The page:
As you said before, a lot of attention has been paid to the redesigns of Harley's costume and Amanda Waller's entire physical appearance, and in issue #3, we see Deadshot has lost his mustache. When it comes to the redesign of things, how much of it was you guys following the Jim Lee designs, how much of that is something you and Federico discuss and how much of that is in the script?
Let me say this, and then we'll come back to this question. Deadshot is a great character. I love Floyd. I really think, minus the mustache, he's pretty much the same guy we've known. The only thing we did different was, we stuck him in a leadership role, one he doesn't want. At the end of "The Hunt For Harley," what's going to happen to him and what he goes through is going to change his character forever, and change his dynamic and the story and the way things move forward from here on out.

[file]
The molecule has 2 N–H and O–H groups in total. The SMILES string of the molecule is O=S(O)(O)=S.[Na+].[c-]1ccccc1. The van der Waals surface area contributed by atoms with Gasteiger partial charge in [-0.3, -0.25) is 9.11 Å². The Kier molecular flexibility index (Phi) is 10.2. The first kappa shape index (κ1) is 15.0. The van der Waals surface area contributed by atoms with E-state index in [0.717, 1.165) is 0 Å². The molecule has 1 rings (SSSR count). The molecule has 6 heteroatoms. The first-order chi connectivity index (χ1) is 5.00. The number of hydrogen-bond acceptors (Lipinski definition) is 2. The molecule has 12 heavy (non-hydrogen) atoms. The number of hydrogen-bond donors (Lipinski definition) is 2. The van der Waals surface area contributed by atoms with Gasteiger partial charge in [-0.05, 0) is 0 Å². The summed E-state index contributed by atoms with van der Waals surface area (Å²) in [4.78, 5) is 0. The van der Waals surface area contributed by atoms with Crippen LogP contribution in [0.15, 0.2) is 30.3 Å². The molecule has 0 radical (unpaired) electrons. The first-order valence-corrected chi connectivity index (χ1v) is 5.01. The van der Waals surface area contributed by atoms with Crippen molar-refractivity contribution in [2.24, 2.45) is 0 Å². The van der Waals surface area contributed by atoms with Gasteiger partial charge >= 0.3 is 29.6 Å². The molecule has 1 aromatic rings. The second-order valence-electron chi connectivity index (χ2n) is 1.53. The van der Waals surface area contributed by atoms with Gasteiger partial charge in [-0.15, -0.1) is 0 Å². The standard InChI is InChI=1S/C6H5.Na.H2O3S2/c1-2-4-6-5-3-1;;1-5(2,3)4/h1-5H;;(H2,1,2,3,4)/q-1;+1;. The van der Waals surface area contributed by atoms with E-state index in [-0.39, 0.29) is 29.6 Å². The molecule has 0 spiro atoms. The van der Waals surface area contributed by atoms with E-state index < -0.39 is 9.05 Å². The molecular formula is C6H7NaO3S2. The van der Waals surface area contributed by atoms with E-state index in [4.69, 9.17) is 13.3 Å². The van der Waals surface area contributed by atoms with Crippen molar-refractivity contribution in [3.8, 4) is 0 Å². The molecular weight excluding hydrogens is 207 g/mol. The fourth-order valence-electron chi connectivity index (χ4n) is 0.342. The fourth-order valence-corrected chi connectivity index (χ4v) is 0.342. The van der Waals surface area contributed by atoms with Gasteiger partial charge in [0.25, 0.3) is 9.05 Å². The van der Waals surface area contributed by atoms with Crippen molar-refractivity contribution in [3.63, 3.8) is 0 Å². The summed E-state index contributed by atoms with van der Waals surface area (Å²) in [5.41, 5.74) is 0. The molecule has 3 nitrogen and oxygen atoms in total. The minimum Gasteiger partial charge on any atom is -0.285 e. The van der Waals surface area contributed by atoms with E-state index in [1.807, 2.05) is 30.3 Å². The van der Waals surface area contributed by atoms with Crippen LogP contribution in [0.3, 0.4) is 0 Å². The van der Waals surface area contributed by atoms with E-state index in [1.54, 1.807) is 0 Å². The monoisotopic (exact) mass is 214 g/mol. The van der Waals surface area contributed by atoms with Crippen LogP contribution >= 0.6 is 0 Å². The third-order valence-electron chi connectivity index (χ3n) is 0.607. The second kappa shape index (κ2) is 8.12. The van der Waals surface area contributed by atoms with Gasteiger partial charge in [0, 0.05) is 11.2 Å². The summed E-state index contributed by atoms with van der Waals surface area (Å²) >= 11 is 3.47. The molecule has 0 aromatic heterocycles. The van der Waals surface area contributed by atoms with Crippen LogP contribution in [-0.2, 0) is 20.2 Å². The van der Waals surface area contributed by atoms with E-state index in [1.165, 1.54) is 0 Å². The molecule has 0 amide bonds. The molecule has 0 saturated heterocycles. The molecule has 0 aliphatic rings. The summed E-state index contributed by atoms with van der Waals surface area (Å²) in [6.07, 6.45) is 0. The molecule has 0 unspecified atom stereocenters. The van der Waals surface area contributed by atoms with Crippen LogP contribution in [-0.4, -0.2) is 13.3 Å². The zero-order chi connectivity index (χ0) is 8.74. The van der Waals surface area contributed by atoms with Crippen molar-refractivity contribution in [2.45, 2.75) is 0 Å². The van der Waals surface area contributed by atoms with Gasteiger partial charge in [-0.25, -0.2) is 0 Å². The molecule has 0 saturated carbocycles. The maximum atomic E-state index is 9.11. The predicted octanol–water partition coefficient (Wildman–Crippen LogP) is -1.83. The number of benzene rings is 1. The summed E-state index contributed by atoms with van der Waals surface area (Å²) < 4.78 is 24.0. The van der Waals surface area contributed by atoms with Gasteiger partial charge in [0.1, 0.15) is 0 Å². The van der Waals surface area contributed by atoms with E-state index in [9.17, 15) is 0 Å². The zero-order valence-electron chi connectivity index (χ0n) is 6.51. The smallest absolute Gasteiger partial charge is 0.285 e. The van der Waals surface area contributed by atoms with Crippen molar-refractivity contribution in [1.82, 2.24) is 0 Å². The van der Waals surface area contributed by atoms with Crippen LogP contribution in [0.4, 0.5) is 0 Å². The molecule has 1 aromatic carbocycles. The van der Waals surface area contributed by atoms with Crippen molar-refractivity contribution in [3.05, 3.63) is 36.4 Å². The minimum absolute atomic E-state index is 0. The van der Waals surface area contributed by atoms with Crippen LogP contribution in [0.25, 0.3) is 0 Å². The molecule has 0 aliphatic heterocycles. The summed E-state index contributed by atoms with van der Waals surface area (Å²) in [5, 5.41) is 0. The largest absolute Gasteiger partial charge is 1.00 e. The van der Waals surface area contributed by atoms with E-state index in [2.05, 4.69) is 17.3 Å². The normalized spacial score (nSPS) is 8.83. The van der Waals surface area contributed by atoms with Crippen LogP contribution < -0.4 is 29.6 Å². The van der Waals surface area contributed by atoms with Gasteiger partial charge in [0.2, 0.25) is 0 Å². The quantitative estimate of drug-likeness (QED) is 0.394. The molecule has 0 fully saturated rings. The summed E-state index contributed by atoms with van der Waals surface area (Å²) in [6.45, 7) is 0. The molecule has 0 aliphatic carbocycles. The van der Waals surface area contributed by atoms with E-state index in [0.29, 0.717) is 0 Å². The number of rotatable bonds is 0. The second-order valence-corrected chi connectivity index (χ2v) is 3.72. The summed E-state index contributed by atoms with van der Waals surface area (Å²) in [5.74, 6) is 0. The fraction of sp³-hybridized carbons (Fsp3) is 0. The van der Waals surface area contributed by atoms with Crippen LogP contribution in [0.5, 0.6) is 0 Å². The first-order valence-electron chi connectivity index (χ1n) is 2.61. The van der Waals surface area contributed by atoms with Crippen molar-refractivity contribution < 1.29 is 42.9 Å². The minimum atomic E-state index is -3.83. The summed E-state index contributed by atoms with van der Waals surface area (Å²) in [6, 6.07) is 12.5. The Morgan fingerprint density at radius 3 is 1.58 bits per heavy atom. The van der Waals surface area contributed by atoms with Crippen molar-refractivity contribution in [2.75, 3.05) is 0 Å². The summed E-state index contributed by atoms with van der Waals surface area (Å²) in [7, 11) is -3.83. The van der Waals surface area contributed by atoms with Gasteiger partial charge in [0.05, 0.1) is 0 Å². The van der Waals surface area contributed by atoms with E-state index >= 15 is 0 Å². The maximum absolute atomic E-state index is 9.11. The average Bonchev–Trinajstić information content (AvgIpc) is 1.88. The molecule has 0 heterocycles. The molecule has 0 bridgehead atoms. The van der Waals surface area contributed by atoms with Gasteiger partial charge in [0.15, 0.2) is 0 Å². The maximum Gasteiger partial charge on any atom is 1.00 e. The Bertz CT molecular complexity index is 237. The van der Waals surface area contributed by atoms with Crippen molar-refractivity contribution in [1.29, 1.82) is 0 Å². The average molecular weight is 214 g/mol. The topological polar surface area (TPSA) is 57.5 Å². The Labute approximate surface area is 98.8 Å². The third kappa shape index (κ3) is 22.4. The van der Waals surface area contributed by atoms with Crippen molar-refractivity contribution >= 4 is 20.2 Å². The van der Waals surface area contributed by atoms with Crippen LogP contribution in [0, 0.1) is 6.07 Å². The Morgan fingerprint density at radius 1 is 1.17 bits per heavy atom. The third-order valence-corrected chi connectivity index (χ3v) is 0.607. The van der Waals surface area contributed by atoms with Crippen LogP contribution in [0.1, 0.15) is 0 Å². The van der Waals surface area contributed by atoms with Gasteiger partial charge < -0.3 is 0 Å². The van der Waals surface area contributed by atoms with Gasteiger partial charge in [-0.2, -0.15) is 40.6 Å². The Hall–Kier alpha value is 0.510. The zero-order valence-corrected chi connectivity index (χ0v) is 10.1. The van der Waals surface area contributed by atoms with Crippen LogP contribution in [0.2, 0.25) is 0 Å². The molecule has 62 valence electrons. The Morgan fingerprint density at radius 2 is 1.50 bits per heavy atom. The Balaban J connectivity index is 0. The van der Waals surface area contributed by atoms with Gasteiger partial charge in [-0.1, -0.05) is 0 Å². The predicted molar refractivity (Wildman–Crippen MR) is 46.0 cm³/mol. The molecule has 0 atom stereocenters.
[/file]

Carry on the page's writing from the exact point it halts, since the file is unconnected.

I think when you get into designs -- look, I'm a huge fan of Jim Lee. I grew up reading Jim Lee, which is weird, because we're almost the same age. [Laughs] But when all those designs come in, who am I to question any of them? I think he's just one of the true masters of our business! I didn't really have a say in those designs or anything like that, but I think they work perfectly fine and I think that as they continue to grow and evolve, people will see why we started there and where we're going. It'll all make sense.
Speaking of Deadshot, in the back of your mind, do you see the Ostrander and Simone runs with the character as still part of his back story?